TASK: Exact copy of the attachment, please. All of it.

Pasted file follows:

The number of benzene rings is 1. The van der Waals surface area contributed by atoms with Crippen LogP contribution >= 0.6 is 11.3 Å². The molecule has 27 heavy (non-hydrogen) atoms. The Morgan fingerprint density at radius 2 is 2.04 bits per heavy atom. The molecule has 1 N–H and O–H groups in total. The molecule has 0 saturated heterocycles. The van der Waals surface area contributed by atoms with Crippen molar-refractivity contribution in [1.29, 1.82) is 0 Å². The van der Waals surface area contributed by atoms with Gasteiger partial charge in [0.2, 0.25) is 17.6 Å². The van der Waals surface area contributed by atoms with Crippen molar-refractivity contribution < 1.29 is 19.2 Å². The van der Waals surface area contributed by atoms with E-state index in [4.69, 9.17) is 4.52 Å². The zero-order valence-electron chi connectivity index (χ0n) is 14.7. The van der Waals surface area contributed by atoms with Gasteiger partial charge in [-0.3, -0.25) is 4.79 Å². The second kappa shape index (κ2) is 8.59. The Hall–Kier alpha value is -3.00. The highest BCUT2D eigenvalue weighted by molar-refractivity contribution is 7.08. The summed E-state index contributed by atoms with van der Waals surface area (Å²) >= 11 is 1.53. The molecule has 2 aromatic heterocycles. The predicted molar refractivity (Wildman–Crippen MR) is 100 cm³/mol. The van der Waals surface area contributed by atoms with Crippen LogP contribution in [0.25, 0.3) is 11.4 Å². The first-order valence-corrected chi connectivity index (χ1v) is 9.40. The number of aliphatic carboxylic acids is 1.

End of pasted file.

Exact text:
The number of benzene rings is 1. The van der Waals surface area contributed by atoms with Crippen LogP contribution >= 0.6 is 11.3 Å². The molecule has 27 heavy (non-hydrogen) atoms. The Morgan fingerprint density at radius 2 is 2.04 bits per heavy atom. The molecule has 1 N–H and O–H groups in total. The molecule has 0 saturated heterocycles. The van der Waals surface area contributed by atoms with Crippen molar-refractivity contribution in [1.29, 1.82) is 0 Å². The van der Waals surface area contributed by atoms with Gasteiger partial charge in [0.2, 0.25) is 17.6 Å². The van der Waals surface area contributed by atoms with Crippen molar-refractivity contribution < 1.29 is 19.2 Å². The van der Waals surface area contributed by atoms with E-state index in [4.69, 9.17) is 4.52 Å². The zero-order valence-electron chi connectivity index (χ0n) is 14.7. The van der Waals surface area contributed by atoms with Gasteiger partial charge in [-0.3, -0.25) is 4.79 Å². The second kappa shape index (κ2) is 8.59. The Hall–Kier alpha value is -3.00. The highest BCUT2D eigenvalue weighted by molar-refractivity contribution is 7.08. The summed E-state index contributed by atoms with van der Waals surface area (Å²) >= 11 is 1.53. The molecule has 2 aromatic heterocycles. The predicted molar refractivity (Wildman–Crippen MR) is 100 cm³/mol. The van der Waals surface area contributed by atoms with Crippen LogP contribution in [0.25, 0.3) is 11.4 Å². The first-order valence-corrected chi connectivity index (χ1v) is 9.40. The number of aliphatic carboxylic acids is 1.